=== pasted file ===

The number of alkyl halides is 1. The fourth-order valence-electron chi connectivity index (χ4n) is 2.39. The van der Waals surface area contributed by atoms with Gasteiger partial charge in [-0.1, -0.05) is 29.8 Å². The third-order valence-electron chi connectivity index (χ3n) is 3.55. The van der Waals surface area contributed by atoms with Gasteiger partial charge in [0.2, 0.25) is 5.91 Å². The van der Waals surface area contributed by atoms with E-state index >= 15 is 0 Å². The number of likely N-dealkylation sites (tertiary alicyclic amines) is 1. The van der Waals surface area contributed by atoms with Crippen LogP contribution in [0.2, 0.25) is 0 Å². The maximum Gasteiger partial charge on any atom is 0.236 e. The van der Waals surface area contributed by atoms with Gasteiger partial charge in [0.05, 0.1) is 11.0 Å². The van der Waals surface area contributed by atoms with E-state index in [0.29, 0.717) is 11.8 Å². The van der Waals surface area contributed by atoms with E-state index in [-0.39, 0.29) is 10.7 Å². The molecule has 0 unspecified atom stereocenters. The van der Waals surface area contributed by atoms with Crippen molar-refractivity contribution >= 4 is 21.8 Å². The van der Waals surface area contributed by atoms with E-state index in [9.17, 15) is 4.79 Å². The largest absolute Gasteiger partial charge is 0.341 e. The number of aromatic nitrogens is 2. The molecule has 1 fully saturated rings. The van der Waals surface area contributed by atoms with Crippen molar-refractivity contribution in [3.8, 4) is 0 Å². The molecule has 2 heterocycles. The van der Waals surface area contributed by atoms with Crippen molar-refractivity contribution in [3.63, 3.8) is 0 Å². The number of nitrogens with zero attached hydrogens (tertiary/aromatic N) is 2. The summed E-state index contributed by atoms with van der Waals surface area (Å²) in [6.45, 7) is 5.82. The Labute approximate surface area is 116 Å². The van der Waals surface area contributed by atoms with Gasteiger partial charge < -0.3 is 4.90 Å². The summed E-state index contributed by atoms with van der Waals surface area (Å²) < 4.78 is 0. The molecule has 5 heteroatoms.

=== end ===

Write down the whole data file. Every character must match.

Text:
The number of alkyl halides is 1. The fourth-order valence-electron chi connectivity index (χ4n) is 2.39. The van der Waals surface area contributed by atoms with Gasteiger partial charge in [-0.1, -0.05) is 29.8 Å². The third-order valence-electron chi connectivity index (χ3n) is 3.55. The van der Waals surface area contributed by atoms with Gasteiger partial charge in [0.2, 0.25) is 5.91 Å². The van der Waals surface area contributed by atoms with E-state index >= 15 is 0 Å². The number of likely N-dealkylation sites (tertiary alicyclic amines) is 1. The van der Waals surface area contributed by atoms with Crippen LogP contribution in [0.2, 0.25) is 0 Å². The maximum Gasteiger partial charge on any atom is 0.236 e. The van der Waals surface area contributed by atoms with Gasteiger partial charge in [0.05, 0.1) is 11.0 Å². The van der Waals surface area contributed by atoms with E-state index in [0.29, 0.717) is 11.8 Å². The van der Waals surface area contributed by atoms with E-state index in [-0.39, 0.29) is 10.7 Å². The molecule has 0 unspecified atom stereocenters. The van der Waals surface area contributed by atoms with Crippen molar-refractivity contribution >= 4 is 21.8 Å². The van der Waals surface area contributed by atoms with E-state index in [9.17, 15) is 4.79 Å². The largest absolute Gasteiger partial charge is 0.341 e. The number of aromatic nitrogens is 2. The molecule has 1 fully saturated rings. The van der Waals surface area contributed by atoms with Crippen molar-refractivity contribution in [3.8, 4) is 0 Å². The molecule has 2 heterocycles. The van der Waals surface area contributed by atoms with Crippen molar-refractivity contribution in [3.63, 3.8) is 0 Å². The number of nitrogens with zero attached hydrogens (tertiary/aromatic N) is 2. The summed E-state index contributed by atoms with van der Waals surface area (Å²) in [6.45, 7) is 5.82. The Labute approximate surface area is 116 Å². The van der Waals surface area contributed by atoms with Gasteiger partial charge < -0.3 is 4.90 Å². The summed E-state index contributed by atoms with van der Waals surface area (Å²) < 4.78 is 0. The molecule has 5 heteroatoms.